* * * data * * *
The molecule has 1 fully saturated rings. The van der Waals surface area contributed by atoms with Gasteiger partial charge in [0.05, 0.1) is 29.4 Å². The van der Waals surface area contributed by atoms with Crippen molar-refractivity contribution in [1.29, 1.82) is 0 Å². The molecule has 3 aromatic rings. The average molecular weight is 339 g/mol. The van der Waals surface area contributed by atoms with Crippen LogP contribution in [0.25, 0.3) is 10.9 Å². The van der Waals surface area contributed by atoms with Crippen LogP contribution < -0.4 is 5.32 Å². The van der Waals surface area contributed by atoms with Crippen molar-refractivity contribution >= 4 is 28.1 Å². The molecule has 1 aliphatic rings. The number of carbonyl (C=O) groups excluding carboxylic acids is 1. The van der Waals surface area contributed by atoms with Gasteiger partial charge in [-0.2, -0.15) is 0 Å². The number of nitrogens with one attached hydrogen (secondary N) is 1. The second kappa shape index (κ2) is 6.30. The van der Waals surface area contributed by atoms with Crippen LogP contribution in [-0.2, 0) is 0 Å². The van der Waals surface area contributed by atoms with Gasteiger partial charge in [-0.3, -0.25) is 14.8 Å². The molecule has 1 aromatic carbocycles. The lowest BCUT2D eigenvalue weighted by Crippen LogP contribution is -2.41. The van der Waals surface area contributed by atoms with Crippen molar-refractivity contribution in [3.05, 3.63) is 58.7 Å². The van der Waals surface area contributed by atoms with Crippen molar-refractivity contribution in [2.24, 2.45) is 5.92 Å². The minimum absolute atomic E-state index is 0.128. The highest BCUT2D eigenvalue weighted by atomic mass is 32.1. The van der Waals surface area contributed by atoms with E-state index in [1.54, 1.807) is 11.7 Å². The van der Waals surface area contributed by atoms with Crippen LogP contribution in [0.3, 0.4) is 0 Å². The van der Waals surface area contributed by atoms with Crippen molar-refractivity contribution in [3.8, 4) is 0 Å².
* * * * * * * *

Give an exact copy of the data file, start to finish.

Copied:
The molecule has 1 fully saturated rings. The van der Waals surface area contributed by atoms with Gasteiger partial charge in [0.05, 0.1) is 29.4 Å². The van der Waals surface area contributed by atoms with Crippen molar-refractivity contribution in [1.29, 1.82) is 0 Å². The molecule has 3 aromatic rings. The average molecular weight is 339 g/mol. The van der Waals surface area contributed by atoms with Crippen LogP contribution in [0.25, 0.3) is 10.9 Å². The van der Waals surface area contributed by atoms with Crippen LogP contribution < -0.4 is 5.32 Å². The van der Waals surface area contributed by atoms with Crippen molar-refractivity contribution >= 4 is 28.1 Å². The molecule has 1 aliphatic rings. The number of carbonyl (C=O) groups excluding carboxylic acids is 1. The van der Waals surface area contributed by atoms with Gasteiger partial charge in [-0.2, -0.15) is 0 Å². The number of nitrogens with one attached hydrogen (secondary N) is 1. The second kappa shape index (κ2) is 6.30. The van der Waals surface area contributed by atoms with Crippen LogP contribution in [-0.2, 0) is 0 Å². The van der Waals surface area contributed by atoms with Gasteiger partial charge in [-0.3, -0.25) is 14.8 Å². The molecule has 1 aromatic carbocycles. The lowest BCUT2D eigenvalue weighted by Crippen LogP contribution is -2.41. The van der Waals surface area contributed by atoms with Crippen molar-refractivity contribution in [3.05, 3.63) is 58.7 Å². The van der Waals surface area contributed by atoms with Crippen molar-refractivity contribution in [2.24, 2.45) is 5.92 Å². The minimum absolute atomic E-state index is 0.128. The highest BCUT2D eigenvalue weighted by atomic mass is 32.1. The van der Waals surface area contributed by atoms with E-state index in [1.54, 1.807) is 11.7 Å². The van der Waals surface area contributed by atoms with Crippen LogP contribution in [0.3, 0.4) is 0 Å². The van der Waals surface area contributed by atoms with Crippen molar-refractivity contribution in [3.8, 4) is 0 Å².